Professional creative sign-language performer brings ASL storytelling to SRJC

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Professional creative sign-language performer brings ASL storytelling to SRJC

Ian Sanborn (left) directs comically detailed ASL techniques for a rooster to four SRJC deaf studies students: Saadi Vega, 35; Dreena Edillor, 20; Marc Gonzalez and Tyler O'Brien, 22 (left to right).

Ian Sanborn (left) directs comically detailed ASL techniques for a rooster to four SRJC deaf studies students: Saadi Vega, 35; Dreena Edillor, 20; Marc Gonzalez and Tyler O'Brien, 22 (left to right).

Luke W. Morrow

Ian Sanborn (left) directs comically detailed ASL techniques for a rooster to four SRJC deaf studies students: Saadi Vega, 35; Dreena Edillor, 20; Marc Gonzalez and Tyler O'Brien, 22 (left to right).

Luke W. Morrow

Luke W. Morrow

Ian Sanborn (left) directs comically detailed ASL techniques for a rooster to four SRJC deaf studies students: Saadi Vega, 35; Dreena Edillor, 20; Marc Gonzalez and Tyler O'Brien, 22 (left to right).

Luke W. Morrow, Staff Writer

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Hands spoke louder than words in the Newman Auditorium as a master American Sign Language (ASL) storyteller engaged the audience with poems and advanced signing techniques.

National Theatre of the Deaf graduate, Ian Sanborn broke down the steps to his artistic process through animated features that included facial expressions, body movement and rhythm. He shared his passionate through movement to an active, enthusiastic crowd of 40 Santa Rosa Junior College students, several of them deaf or hard of hearing.

After the event, Sanborn explained the numerous applications of creative storytelling through ASL documentaries, dramas and educational content. He believes that ASL students can learn to expand on traditional language through creative storytelling.

“Storytelling itself is universal,” Sanborn said. “I want [students] to know that ASL can be expressive in different kinds of ways.”

Sanborn has presented at Deaf West Theatre in North Hollywood, Calif., and directed several productions for the Little Theatre of The Deaf, which is part of National Theatre of the Deaf located in the West Hartford, Conn. Sanborn expresses his creative spirit online by demonstrating his theatre work and providing educational videos, primarily for children, who are deaf or hard of hearing.

On Monday, Sandborn demonstrated his mastery of theatrical ASL movements and classifiers. His gestures were amplified by his energy and enthusiasm, while also providing ASL words through graceful swaying of his arms.

Some of the stories provided required translation, but when he performed his poem “Leaves” no interpreter was required or necessary. The crowd fixated on his every move, unable to look away. Although there was sign-language subtext to the poem, his performance turned into a one-man play that captivated even the non-ASL attendees.

In “Leaves,” Sanborn told the story of a rabbit, birds and a developing tree. The unspoken narrative of the poem was the blossoming of this tree in spring, then transitioning through the seasons to lose its leaves to gusts of wind in the fall.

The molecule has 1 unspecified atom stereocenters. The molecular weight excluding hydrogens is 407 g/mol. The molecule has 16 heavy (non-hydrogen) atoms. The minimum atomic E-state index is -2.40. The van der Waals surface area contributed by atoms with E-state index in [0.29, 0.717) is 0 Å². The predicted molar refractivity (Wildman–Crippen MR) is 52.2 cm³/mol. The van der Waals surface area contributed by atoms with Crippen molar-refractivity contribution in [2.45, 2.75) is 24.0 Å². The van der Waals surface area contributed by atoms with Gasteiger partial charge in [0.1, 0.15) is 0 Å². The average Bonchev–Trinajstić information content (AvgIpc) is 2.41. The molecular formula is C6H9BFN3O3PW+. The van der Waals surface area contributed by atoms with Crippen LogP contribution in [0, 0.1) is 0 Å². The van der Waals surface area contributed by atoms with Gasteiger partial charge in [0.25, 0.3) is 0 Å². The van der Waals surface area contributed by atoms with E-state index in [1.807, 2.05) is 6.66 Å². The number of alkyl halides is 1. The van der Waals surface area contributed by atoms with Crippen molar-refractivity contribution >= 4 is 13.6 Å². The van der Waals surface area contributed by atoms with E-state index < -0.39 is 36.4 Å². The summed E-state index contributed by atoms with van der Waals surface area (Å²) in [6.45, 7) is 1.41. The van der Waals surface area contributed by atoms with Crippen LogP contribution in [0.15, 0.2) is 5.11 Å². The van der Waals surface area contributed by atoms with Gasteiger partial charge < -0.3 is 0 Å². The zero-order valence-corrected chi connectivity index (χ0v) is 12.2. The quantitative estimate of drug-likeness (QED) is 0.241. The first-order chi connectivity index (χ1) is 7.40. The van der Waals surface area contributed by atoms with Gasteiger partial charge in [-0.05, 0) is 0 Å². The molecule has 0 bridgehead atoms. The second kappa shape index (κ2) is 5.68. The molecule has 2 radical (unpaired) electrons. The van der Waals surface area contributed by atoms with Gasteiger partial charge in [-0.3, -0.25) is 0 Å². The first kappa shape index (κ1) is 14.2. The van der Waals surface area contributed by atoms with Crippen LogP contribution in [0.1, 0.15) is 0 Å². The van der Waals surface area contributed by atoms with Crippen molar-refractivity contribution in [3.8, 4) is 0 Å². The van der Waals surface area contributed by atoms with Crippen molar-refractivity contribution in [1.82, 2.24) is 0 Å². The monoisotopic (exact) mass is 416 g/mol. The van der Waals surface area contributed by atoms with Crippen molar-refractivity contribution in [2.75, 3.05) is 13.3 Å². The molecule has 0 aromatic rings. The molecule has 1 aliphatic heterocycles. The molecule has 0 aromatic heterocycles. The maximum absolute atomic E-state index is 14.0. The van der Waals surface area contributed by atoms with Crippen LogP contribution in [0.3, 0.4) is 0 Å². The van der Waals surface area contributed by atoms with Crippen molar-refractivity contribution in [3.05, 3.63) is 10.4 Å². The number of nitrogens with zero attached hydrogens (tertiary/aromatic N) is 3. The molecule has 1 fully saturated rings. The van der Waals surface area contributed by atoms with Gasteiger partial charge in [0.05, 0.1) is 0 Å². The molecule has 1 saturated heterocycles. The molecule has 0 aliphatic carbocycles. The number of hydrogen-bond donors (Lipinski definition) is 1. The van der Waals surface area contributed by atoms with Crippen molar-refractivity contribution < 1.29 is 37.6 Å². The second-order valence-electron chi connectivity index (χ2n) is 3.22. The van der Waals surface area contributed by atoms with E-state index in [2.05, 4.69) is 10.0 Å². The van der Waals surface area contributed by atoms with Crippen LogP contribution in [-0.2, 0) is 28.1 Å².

Some of Sanborn’s movements were so dramatic the audience was unable to hold back chuckles or full-on laughter. Sanborn’s control of the mood throughout the auditorium was clear.

“It was inspiring,” said ASL club president Marc Gonzalez-Martin. He said that Sanborn used ASL descriptions, known as classifiers, in a way that he had not been previously exposed to in class.

“I always saw classifiers as these really rigid things that you could use to tell stories, but now I see they’re more flexible,” Gonzalez-Martin said about what he learned from Sanborn.

Deaf studies major and ASL tutor Tyler O’Brien, 22, who was also one of four volunteers in Sanborn’s activity, commented about his experience at the event.

“I’ve watched a lot of Ian Sanborn’s stuff online — he posts a lot of stuff on his YouTube channel,” O’Brien said. “It was just amazing to see [him] in person and to participate in [his presentation].”

SRJC ASL student Cecilia Lopez, 20, was amazed by Sanborn’s performance and felt she learned a few things as well. She appreciated the uniqueness of the ASL-style poetry and said it resonated more with her than conventional poetry.

“I never really liked poetry — never really understood it — but with [ASL poetry] it’s more like storytelling and something I can actually enjoy,” Lopez said.

When asked what he likes most about his craft, Sanborn said it “keeps me young” and “has an impact on the audience.” He truly enjoys entertaining people while providing useful tools for ASL students.

“All of that training that I have now becomes beneficial to sign language, to the community and to students,” Sanborn said.

Sanborn explained how good it feels for him to express his passion with others. He described his inspiration to create and perform as a deep emotion that originates from within.

“I’m sharing from my heart, and what my heart has learned to create — what I showed today”

Sanborn has reached a notable audience through deaf community websites, and he continues to provide creative and educational videos to help deaf children and ASL students. His videos can be accessed on his YouTube channel here, or can be found by searching Ian Sanborn.

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